65. Lobello K, Ryan JM, Liu E, Rippon G, Black R (2012) Targeting Beta amyloid: a clinical review of immunotherapeutic approaches in Alzheimer’s disease. Int J Alzheimers Dis 2012:628070PubMedCentralPubMedGoogle Scholar
  66. Loeffler DA (2013) Intravenous immunoglobulin and Alzheimer’s disease: what now? J Neuroinflammation 10(1):70PubMedCentralPubMedCrossRefGoogle Scholar
  67. Lord A, Gumucio A, Englund H, Sehlin D, Sundquist VS, Soderberg L, Moller C, Gellerfors P, Lannfelt L, Pettersson FE, Nilsson LN (2009) An amyloid-beta protofibril-selective antibody prevents amyloid formation in a mouse model of Alzheimer’s disease. Neurobiol Dis 36(3):425–434PubMedCrossRefGoogle Scholar
  68. Madeo J, Frieri M (2013) Alzheimer’s disease and immunotherapy. Aging Dis 4(4):210–220PubMedCentralPubMedGoogle Scholar
  69. Maier M, Seabrook TJ, Lazo ND, Jiang L, Das P, Janus C, Lemere CA (2006) Short amyloid-beta (Abeta) immunogens reduce cerebral Abeta load and learning deficits in an Alzheimer’s disease mouse model in the absence of an Abeta-specific cellular immune response. J Neurosci 26(18):4717–4728PubMedCrossRefGoogle Scholar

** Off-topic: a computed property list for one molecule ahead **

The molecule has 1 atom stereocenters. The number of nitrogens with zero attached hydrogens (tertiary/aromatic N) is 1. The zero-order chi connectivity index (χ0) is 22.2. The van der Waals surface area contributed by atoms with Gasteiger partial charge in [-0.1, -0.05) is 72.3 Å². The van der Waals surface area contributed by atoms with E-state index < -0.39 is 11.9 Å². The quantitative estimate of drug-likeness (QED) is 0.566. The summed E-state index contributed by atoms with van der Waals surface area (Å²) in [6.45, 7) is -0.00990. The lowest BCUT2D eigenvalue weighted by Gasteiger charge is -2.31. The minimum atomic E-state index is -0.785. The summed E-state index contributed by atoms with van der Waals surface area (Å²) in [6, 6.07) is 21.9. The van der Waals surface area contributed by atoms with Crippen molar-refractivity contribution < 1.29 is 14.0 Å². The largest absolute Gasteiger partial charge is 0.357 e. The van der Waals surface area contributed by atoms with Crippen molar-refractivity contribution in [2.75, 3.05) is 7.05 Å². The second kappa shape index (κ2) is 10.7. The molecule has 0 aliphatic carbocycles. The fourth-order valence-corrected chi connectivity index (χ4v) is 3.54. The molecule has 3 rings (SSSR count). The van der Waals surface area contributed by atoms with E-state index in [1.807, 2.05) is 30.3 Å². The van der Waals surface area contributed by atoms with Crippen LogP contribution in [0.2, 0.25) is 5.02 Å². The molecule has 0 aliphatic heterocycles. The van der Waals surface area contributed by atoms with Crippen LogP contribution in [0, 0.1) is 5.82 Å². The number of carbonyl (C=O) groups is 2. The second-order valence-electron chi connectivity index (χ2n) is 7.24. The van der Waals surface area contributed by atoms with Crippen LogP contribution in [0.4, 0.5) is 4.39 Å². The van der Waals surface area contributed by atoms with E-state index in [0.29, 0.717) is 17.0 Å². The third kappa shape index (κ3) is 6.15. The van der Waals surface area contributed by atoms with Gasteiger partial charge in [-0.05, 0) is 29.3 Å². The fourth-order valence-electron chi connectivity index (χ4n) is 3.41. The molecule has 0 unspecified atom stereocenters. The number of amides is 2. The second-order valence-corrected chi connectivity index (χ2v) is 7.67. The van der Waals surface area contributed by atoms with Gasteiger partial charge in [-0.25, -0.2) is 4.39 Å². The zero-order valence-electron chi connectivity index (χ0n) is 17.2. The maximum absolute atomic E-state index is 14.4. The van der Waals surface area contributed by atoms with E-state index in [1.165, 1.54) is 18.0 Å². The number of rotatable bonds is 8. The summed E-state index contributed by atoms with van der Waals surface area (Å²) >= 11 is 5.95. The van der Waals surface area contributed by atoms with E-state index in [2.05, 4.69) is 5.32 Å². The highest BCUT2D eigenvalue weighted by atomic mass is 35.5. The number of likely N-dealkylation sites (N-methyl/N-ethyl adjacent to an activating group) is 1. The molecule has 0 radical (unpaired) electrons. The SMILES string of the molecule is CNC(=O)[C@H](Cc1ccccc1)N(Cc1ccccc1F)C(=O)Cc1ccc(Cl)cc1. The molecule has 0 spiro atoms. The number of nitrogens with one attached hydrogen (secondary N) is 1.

70. Mangialasche F, Solomon A, Winblad B, Mecocci P, Kivipelto M (2010) Alzheimer’s disease: clinical trials and drug development. Lancet Neurol 9(7):702–716PubMedCrossRefGoogle Scholar
  71. Masliah E, Hansen L, Adame A, Crews L, Bard F, Lee C, Seubert P, Games D, Kirby L, Schenk D (2005) Abeta vaccination effects on plaque pathology in the absence of encephalitis in Alzheimer disease. Neurology 64(1):129–131PubMedCrossRefGoogle Scholar
  72. Mayeux R, Schupf N (2011) Blood-based biomarkers for Alzheimer’s disease: plasma Abeta40 and Abeta42, and genetic variants. Neurobiol Aging 32(Suppl 1):S10–S19PubMedCentralPubMedCrossRefGoogle Scholar
  73. McElhaney JE, Effros RB (2009) Immunosenescence: what does it mean to health outcomes in older adults? Curr Opin Immunol 21(4):418–424PubMedCentralPubMedCrossRefGoogle Scholar